We have recently started using the unity container in our code base as a means to reduce our dependency management complexity and things like that. Since our code base is kind of big, and very convoluted (with some very bad practices in some places), I
have not checked in the code yet, and have been experimenting with ways to approach the problem as to not interfere with the rest of the code (this will need to be incremental, so I'm not adding DI to everything just yet, just the basic structure and wiring).
After trying some things, I found an excellent post on stackoverflow, by Mark Heath, about a custom factory extension that would enable one to pass in a factory to create proxy remoting objects instead of concrete classes.
This was very fit to our reality as we have a bunch of separate web applications communicating over remoting, so I replicated the classes here and added the extension to the container. The problem I'm having with this though is that my factory is being called
every time Resolve is called on the container. I would expect it to be called only the first time, and that after that, the stored singleton object would be returned.
My implementation is a bit simpler than his, because I'm not worried about child containers and stuff like that, so there is no need for the custom marker policy class there and all the extra handling on the strategy to find the marker.
So, I basically substituted this:
// Find the container to add this to
var parentMarker = context.Policies.Get<ParentMarkerPolicy>(new NamedTypeBuildKey<ParentMarkerPolicy>(), out parentPolicies);
// TODO: add error check - if policy is missing, extension is misconfigured
// Add lifetime manager to container
parentPolicies.Set<ILifetimePolicy>(ltm, new NamedTypeBuildKey(key.Type));
// And add to LifetimeContainer so it gets disposed
context.Policies.Set(ltm, new NamedTypebuildKey(key.Type));
I'm kind of bummed by the fact that, when I compare two instances returned by consecutive Resolves (in the immediate window for instance), they are actually the same instance. It's as if the strategy is recreating the instance through the factory, but this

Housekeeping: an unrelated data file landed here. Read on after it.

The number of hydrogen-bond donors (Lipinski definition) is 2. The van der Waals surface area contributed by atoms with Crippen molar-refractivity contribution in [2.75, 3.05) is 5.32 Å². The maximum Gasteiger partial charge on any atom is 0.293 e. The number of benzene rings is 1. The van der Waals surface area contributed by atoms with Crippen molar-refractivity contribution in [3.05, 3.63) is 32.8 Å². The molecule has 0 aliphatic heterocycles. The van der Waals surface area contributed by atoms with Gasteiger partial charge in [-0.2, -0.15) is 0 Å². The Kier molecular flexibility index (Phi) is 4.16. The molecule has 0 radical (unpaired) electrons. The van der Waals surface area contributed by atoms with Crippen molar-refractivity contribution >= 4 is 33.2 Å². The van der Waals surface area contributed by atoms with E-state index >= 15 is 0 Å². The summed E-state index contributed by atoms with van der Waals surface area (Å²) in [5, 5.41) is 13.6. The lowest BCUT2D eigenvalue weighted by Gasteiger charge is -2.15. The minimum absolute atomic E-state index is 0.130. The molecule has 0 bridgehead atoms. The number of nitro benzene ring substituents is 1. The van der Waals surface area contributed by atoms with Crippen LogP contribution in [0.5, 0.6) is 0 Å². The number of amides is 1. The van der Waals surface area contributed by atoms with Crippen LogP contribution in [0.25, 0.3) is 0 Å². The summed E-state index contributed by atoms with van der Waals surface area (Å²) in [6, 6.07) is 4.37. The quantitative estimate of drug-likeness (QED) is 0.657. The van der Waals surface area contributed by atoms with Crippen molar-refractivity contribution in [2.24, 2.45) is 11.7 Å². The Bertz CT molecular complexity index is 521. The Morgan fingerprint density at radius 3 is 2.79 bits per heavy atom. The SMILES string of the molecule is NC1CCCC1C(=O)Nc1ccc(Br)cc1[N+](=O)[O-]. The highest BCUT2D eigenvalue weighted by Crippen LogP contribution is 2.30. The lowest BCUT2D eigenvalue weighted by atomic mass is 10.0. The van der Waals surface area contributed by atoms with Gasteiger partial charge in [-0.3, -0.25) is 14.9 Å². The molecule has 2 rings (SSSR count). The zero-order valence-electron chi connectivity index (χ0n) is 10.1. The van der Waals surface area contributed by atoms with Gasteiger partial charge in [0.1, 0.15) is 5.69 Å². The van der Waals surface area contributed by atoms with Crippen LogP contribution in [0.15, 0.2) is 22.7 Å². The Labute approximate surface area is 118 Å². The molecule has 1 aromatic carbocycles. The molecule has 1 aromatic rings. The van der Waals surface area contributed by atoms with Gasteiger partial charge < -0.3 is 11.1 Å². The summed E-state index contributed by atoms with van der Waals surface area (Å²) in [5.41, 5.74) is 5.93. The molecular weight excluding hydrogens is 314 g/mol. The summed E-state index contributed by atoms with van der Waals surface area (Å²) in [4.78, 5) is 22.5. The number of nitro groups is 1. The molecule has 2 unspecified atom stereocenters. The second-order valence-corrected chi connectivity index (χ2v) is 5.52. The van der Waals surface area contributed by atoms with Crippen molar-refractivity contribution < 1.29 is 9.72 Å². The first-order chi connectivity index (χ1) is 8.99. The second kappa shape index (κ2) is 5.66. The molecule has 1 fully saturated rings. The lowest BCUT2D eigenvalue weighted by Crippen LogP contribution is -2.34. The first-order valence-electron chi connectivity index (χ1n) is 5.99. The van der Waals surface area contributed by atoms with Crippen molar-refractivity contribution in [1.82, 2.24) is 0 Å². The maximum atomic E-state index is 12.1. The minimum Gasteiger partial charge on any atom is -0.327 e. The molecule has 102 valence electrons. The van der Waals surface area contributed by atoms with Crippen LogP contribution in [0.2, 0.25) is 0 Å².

newly created instance is not being returned, but the cached one. I think that if I just called Activator.GetObject twice they would be different instances right?
As a matter of fact, I'm not entirely sure what the whole code is doing here, since I've basically copied and adapted it. It would be nice if someone was able to point me to documentation describing the correct steps in implementing a custom extension and how
everything works together. I managed to create a completely custom application block in the Entlib by following the tutorial, but in this case here it is just too hard to get something working as expected without knowing how the underlying mechanics actually
use your classes. If I at least knew what happened in the life cycle of the container, or the steps involved when one requests an object or a BuildUp, and things like that maybe I could work out a solution on my own.
Even so, why is this strategy being called on every resolve for the same object? How are the strategies called anyways? Does it call every strategy in order on the strategy chain in the container, and stops on the first one that sets the BuildComplete flag?
Maybe I'm wiring this the wrong way somehow, and my strategy is running earlier than it should? Am I missing something else here?